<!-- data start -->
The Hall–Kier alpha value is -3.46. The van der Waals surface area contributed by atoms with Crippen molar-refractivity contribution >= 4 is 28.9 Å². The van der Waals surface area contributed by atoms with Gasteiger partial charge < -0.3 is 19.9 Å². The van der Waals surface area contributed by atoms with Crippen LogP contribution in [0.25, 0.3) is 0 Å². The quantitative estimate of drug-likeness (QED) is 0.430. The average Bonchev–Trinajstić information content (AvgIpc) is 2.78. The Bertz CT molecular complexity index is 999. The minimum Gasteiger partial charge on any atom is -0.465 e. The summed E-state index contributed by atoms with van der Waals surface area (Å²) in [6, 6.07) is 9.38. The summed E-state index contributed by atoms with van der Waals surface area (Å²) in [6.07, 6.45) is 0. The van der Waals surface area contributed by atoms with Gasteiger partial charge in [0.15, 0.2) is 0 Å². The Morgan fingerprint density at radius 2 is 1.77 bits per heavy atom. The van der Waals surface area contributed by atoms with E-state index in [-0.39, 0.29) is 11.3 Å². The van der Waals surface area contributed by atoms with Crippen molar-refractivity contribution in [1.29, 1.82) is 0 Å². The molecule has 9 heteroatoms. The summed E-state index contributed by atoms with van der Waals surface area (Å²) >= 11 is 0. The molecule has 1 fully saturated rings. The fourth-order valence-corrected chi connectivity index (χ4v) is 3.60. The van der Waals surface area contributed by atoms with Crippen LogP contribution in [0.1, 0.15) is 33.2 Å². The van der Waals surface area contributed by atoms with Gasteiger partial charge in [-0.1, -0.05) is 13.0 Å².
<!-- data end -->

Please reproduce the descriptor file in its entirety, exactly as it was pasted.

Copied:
The Hall–Kier alpha value is -3.46. The van der Waals surface area contributed by atoms with Crippen molar-refractivity contribution >= 4 is 28.9 Å². The van der Waals surface area contributed by atoms with Gasteiger partial charge < -0.3 is 19.9 Å². The van der Waals surface area contributed by atoms with Crippen LogP contribution in [0.25, 0.3) is 0 Å². The quantitative estimate of drug-likeness (QED) is 0.430. The average Bonchev–Trinajstić information content (AvgIpc) is 2.78. The Bertz CT molecular complexity index is 999. The minimum Gasteiger partial charge on any atom is -0.465 e. The summed E-state index contributed by atoms with van der Waals surface area (Å²) in [6, 6.07) is 9.38. The summed E-state index contributed by atoms with van der Waals surface area (Å²) in [6.07, 6.45) is 0. The van der Waals surface area contributed by atoms with Gasteiger partial charge in [0.15, 0.2) is 0 Å². The Morgan fingerprint density at radius 2 is 1.77 bits per heavy atom. The van der Waals surface area contributed by atoms with E-state index in [-0.39, 0.29) is 11.3 Å². The van der Waals surface area contributed by atoms with Crippen molar-refractivity contribution in [1.29, 1.82) is 0 Å². The molecule has 9 heteroatoms. The summed E-state index contributed by atoms with van der Waals surface area (Å²) >= 11 is 0. The molecule has 1 fully saturated rings. The fourth-order valence-corrected chi connectivity index (χ4v) is 3.60. The van der Waals surface area contributed by atoms with Crippen LogP contribution in [0.1, 0.15) is 33.2 Å². The van der Waals surface area contributed by atoms with Gasteiger partial charge in [-0.1, -0.05) is 13.0 Å².